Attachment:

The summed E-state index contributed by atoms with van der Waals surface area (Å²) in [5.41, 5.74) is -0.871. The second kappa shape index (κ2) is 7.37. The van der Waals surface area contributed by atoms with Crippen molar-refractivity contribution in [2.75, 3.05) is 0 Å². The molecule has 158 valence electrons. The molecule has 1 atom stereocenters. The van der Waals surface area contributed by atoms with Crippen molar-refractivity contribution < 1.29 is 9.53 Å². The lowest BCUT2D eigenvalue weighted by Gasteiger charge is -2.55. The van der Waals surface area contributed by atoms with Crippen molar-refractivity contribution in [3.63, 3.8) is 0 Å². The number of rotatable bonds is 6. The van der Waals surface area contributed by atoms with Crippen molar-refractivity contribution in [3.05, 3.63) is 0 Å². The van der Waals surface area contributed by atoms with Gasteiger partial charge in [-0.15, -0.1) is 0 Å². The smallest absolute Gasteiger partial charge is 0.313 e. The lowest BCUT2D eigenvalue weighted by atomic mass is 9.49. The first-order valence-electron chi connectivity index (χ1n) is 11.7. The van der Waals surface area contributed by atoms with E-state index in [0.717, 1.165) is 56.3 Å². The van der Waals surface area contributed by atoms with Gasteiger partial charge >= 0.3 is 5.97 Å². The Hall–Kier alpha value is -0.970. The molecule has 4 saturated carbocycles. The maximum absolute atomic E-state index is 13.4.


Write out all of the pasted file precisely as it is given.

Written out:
The summed E-state index contributed by atoms with van der Waals surface area (Å²) in [5.41, 5.74) is -0.871. The second kappa shape index (κ2) is 7.37. The van der Waals surface area contributed by atoms with Crippen molar-refractivity contribution in [2.75, 3.05) is 0 Å². The molecule has 158 valence electrons. The molecule has 1 atom stereocenters. The van der Waals surface area contributed by atoms with Crippen molar-refractivity contribution < 1.29 is 9.53 Å². The lowest BCUT2D eigenvalue weighted by Gasteiger charge is -2.55. The van der Waals surface area contributed by atoms with Crippen molar-refractivity contribution in [3.63, 3.8) is 0 Å². The number of rotatable bonds is 6. The van der Waals surface area contributed by atoms with Crippen molar-refractivity contribution in [3.05, 3.63) is 0 Å². The van der Waals surface area contributed by atoms with Gasteiger partial charge in [-0.15, -0.1) is 0 Å². The smallest absolute Gasteiger partial charge is 0.313 e. The lowest BCUT2D eigenvalue weighted by atomic mass is 9.49. The first-order valence-electron chi connectivity index (χ1n) is 11.7. The van der Waals surface area contributed by atoms with E-state index in [0.717, 1.165) is 56.3 Å². The van der Waals surface area contributed by atoms with Gasteiger partial charge >= 0.3 is 5.97 Å². The Hall–Kier alpha value is -0.970. The molecule has 4 saturated carbocycles. The maximum absolute atomic E-state index is 13.4.